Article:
Numerous studies have shown that nestin is known to contribute to the disassembly of vimentin during mitosis,17 inactivate cyclin-dependent kinase 5,18 and modulate mitosis-associated cytoplasmic reorganization during mitosis by CDC2 kinase.19
Nestin has also been implicated in angiogenesis, as evidenced by the observation of nestin expression in newly formed vessels but not in mature vasculature in various tumors. Accurate estimation of microvascular density (MVD) using nestin in tumors has revealed a strong relationship between tumor vessels and clinical outcome. These findings suggest that nestin is an effective marker for tumor angiogenesis and vascular formation in metastatic tumors.20
Many studies have evaluated the implication of nestin in human cancers and proved it to be a reliable biomarker. However, the exact role of this protein in OSCC is still uncertain. Hence, the present study was undertaken to evaluate the expression of nestin in the neoplastic progression of oral epithelium and to determine its role in the tumorigenesis of OSCC.
SamplesEight each of fresh OSCC and normal oral mucosa (NOM) samples were used for western blot analysis. An independent set of 10 NOM, 26 leukoplakia (leukoplakia samples without dysplasia, n=10; with mild/moderate dysplasia, n=10; with severe dysplasia, n=6), and 30 OSCC (well differentiated OSCC, n=10; moderately differentiated OSCC, n=10; poorly differentiated OSCC, n=10) samples were used for immunohistochemical analysis. All OSCC presented with primary tumor and had not undergone chemotherapy or radiotherapy before surgery. Ten NOM samples were gingival tissues harvested from patients undergoing prophylactic orthodontic surgery. The tissue samples and clinical data were obtained from the records of Rajah Muthiah Dental College & Hospital, Annamalai University. The study was approved by the Institutional Human Ethics Committee, Annamalai University, India (IHEC/0180/2016).
Western Blot AnalysisThe tissue samples were minced and, to 5 mg of tissue, 300 μL of lysis buffer was added and homogenized in radio immunoprecipitation assay buffer in an electric homogenizer. Then 1.5 mL of the homogenate was transferred to centrifuge tubes and centrifuged (12,000 rpm for 15 minutes at 4°C), reduced, and denatured. Extracts were subjected to 12% sodium dodecyl sulfate-polyacrylamide gel electrophoresis, which was run at 80 V for 1 hour. After electrophoresis, the proteins were electro-blotted to a polyvinylidene difluoride (PVDF) membrane by using 120 mA for 1 hour. Non-specific binding of antibody was blocked with 5% non-fat milk for 6 hours, and the sheet was incubated overnight at 4°C with mouse monoclonal anti-nestin antibody (Santa Cruz Biotechnology, Santa Cruz, CA, USA) at a dilution of 1:100. The membranes were washed with tris buffered saline with tween (TBST) thrice at 10 minutes’ interval and incubated with secondary antibody at a dilution of 1:2000. The PVDF membranes were washed again with TBST, and the developed bands were visualized by an enhanced chemiluminescence substrate.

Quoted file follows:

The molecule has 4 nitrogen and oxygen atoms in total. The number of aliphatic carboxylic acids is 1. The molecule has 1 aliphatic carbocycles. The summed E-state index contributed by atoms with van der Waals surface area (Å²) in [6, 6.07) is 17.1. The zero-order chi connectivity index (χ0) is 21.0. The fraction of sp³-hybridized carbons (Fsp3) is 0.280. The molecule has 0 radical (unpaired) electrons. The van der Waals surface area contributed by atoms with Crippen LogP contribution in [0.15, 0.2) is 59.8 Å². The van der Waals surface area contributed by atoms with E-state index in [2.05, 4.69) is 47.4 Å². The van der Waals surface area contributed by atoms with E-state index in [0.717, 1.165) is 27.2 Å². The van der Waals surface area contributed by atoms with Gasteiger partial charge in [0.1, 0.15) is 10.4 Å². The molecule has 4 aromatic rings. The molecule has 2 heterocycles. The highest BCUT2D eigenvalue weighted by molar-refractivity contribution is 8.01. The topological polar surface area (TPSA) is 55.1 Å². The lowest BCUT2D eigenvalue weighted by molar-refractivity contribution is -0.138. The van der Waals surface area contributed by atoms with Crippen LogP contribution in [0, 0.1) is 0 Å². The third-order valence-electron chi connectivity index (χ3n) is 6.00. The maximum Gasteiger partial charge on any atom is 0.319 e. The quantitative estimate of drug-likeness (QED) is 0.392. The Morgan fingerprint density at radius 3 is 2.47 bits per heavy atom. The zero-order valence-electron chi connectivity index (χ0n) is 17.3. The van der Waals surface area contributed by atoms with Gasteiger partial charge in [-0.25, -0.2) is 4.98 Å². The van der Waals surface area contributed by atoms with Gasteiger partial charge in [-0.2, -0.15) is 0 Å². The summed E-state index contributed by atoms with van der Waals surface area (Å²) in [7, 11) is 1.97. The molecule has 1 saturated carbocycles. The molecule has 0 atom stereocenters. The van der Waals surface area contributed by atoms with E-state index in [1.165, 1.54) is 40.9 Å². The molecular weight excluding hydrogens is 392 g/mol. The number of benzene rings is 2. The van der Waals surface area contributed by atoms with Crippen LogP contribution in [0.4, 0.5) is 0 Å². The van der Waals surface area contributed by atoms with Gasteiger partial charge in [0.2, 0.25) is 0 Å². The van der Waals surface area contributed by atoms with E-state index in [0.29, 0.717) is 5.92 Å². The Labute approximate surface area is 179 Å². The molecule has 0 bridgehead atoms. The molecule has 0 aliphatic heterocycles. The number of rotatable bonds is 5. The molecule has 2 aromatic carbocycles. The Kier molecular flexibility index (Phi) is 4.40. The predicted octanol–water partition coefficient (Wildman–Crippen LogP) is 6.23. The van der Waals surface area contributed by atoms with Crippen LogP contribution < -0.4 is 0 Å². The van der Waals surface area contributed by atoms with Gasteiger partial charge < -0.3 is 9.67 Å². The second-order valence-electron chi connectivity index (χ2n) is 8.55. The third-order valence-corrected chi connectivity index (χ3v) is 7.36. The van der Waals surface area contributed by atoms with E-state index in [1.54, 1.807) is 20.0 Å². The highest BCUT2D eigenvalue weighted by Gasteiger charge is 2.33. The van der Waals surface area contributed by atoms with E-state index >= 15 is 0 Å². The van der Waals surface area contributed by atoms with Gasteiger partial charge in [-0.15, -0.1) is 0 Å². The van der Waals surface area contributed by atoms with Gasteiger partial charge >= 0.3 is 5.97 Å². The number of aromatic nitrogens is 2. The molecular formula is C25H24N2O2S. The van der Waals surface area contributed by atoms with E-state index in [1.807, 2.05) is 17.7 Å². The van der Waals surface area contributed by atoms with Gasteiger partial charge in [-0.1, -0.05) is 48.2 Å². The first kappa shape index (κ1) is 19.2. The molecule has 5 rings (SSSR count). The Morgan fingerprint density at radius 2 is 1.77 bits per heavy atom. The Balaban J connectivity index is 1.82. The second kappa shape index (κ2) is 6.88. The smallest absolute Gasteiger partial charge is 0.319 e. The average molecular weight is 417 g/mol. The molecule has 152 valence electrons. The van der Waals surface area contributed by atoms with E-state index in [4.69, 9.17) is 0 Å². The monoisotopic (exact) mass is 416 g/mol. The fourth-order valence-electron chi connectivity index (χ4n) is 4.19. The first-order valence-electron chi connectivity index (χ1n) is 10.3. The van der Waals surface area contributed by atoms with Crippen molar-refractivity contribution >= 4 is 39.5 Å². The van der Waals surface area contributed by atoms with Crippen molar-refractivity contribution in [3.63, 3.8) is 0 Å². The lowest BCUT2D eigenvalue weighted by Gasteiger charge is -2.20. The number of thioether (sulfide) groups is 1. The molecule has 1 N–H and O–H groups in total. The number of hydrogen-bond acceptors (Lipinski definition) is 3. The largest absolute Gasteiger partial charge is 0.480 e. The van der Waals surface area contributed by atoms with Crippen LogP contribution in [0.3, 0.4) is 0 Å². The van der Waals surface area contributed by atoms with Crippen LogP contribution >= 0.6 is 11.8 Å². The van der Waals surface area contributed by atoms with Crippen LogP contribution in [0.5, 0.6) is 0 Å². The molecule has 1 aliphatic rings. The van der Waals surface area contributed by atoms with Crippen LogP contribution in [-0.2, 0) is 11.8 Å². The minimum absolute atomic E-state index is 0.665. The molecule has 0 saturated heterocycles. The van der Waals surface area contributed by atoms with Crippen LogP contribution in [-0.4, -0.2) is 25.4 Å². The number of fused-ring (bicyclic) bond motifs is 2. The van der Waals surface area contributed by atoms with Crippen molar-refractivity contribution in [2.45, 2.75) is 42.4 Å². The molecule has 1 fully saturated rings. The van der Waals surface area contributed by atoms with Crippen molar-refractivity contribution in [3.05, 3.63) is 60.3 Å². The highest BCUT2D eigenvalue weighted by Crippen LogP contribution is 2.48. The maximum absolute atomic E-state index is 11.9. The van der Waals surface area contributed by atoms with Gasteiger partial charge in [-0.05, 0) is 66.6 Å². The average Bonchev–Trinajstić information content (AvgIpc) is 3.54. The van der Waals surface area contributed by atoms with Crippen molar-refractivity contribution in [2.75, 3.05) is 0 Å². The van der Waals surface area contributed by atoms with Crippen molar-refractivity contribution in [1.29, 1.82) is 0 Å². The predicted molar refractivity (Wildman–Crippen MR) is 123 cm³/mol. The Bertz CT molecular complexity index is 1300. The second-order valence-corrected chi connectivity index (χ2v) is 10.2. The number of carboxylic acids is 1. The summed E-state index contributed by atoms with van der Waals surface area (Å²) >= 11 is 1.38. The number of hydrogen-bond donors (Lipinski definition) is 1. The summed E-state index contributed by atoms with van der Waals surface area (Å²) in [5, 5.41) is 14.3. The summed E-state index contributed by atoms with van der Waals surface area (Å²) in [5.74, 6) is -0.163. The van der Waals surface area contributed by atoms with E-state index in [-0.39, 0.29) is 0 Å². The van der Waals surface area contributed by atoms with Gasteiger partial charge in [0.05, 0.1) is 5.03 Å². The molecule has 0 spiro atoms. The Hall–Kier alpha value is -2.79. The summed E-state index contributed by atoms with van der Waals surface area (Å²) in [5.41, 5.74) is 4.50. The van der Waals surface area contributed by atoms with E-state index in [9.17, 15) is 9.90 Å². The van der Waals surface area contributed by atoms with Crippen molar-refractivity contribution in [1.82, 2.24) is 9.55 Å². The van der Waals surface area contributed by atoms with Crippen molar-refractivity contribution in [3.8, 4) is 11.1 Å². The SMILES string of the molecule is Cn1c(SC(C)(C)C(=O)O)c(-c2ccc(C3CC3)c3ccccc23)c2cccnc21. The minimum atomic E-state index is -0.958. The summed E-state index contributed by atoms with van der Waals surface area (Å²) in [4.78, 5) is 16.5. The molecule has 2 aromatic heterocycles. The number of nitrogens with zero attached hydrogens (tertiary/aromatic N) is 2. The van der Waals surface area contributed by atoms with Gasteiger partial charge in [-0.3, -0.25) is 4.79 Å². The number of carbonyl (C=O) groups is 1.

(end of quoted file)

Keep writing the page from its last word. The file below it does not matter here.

ImmunohistochemistrySections of 4 μm thickness obtained from each paraffin block were taken on APES (3-aminopropyltriethoxysilane)-coated slides and used for nestin immunostaining. The sections were deparaffinized in xylene and rehydrated through graded alcohols, and the antigen retrieval was done by heating the slides in citrate buffer (pH 6.0) in a pressure cooker. The endogenous peroxidase activity was quenched by placing the slides in 3% hydrogen peroxide for 10 minutes. The sections were then incubated with mouse monoclonal primary antibody against nestin (Santa Cruz Biotechnology) in a dilution of 1:100 for 2 hours. The slides were washed and treated with biotin link (Bio SB, Santa Barbara, CA, USA) for 10 minutes. Subsequently horseradish peroxidase enzyme was applied for 10 minutes, and the slides were washed. Freshly prepared diaminobenzidine (DAB) chromogen was used for localizing the antibody binding. Finally, the sections were counter-stained with Mayer’s hematoxylin, mounted, and viewed under a microscope. Mouse kidney tissues, which stain intensely for nestin in the podocytes, were used as positive control.21 Negative controls were treated in the same manner but omitting the primary antibody.